Two other Sandoval venues, Maya (1191 First Avenue, New York, NY) and Pampano (209 East 49th Street, New York, NY), are serving up a special Dia de los Muertos menu through November 1st. Both restaurants offer three creepy cocktails for the occasion: the Medianoche, mixing Riazul Añejo Tequila, sweet vermouth, lemon zest, hibiscus purée and hibiscus foam, garnished with a lemon twist; La Ofrenda, made with Tanteo Jalapeño Tequila, Patrón Citrónge liqueur, mandarin purée and a marigold; and the Margarita del Diablo, blending Riazul Reposado, blood orange purée and sour mix in a glass with a mole negro rim. If you’re hungry, order the Trio de Tamales ($10 each or $26 for a sampler plate) at Maya or opt for the five-course prix-fixe meal at Pampano ($50 a person).

In Soho, Lani Kai (525 Broome Street, New York, NY) is hosting a Hawaiian-themed soirée called “Mahaloween.” The party includes a costume contest and $8 Mai Tais and $6 Tequila drinks from 6 p.m. to 8 p.m. for those who dress up.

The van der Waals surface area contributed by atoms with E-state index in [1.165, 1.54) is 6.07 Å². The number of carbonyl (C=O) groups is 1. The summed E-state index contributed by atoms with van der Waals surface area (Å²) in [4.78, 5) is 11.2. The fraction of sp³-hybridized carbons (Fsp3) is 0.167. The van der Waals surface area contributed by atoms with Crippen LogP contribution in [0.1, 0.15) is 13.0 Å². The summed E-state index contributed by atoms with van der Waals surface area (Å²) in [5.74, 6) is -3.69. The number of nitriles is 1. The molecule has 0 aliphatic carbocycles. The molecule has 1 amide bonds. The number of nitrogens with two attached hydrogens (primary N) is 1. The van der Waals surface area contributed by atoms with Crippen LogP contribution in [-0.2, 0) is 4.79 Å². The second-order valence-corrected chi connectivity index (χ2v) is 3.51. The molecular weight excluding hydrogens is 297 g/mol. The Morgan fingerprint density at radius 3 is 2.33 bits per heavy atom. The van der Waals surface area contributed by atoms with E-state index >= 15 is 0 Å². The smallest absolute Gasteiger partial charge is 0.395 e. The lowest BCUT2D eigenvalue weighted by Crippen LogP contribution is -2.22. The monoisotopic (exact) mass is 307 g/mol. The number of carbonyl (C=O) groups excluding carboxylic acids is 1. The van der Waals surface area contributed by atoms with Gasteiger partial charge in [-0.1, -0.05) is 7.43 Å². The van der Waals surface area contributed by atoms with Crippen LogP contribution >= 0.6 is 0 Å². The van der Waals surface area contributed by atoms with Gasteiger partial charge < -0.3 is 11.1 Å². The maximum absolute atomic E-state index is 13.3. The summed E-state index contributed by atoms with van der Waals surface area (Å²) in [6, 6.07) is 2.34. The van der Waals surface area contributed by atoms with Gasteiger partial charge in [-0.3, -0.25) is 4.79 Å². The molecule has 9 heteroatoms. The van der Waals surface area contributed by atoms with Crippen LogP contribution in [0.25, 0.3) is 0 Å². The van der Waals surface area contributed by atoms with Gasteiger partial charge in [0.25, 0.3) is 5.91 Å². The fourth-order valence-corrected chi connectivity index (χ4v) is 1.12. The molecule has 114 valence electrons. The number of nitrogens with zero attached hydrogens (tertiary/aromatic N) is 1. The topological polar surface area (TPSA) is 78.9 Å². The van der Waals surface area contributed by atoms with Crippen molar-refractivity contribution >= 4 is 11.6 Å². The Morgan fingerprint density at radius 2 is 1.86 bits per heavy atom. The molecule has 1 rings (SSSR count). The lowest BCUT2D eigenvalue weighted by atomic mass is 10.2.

And lastly, Louis 649 (649 East 9th Street, New York, NY) in the East Village shows some skin with “Francine’s Pink Room,” a burlesque bash featuring jazz and mixology. Sets start at 9 p.m. and 10:30 p.m. with performances from Bettina May, Tansy Tan and Franny Fluffer. The event is free, but make sure to shoot an email to rsvp@louis649.com before sauntering over.

© Amber Drea and New York Drinkie, 2011. Photo courtesy of Richard Sandoval Restaurants. Unauthorized use and/or duplication of images and text without express and written permission is strictly prohibited. Excerpts may be used, provided that clear credit is given to Amber Drea and New York Drinkie with links directing to the original content.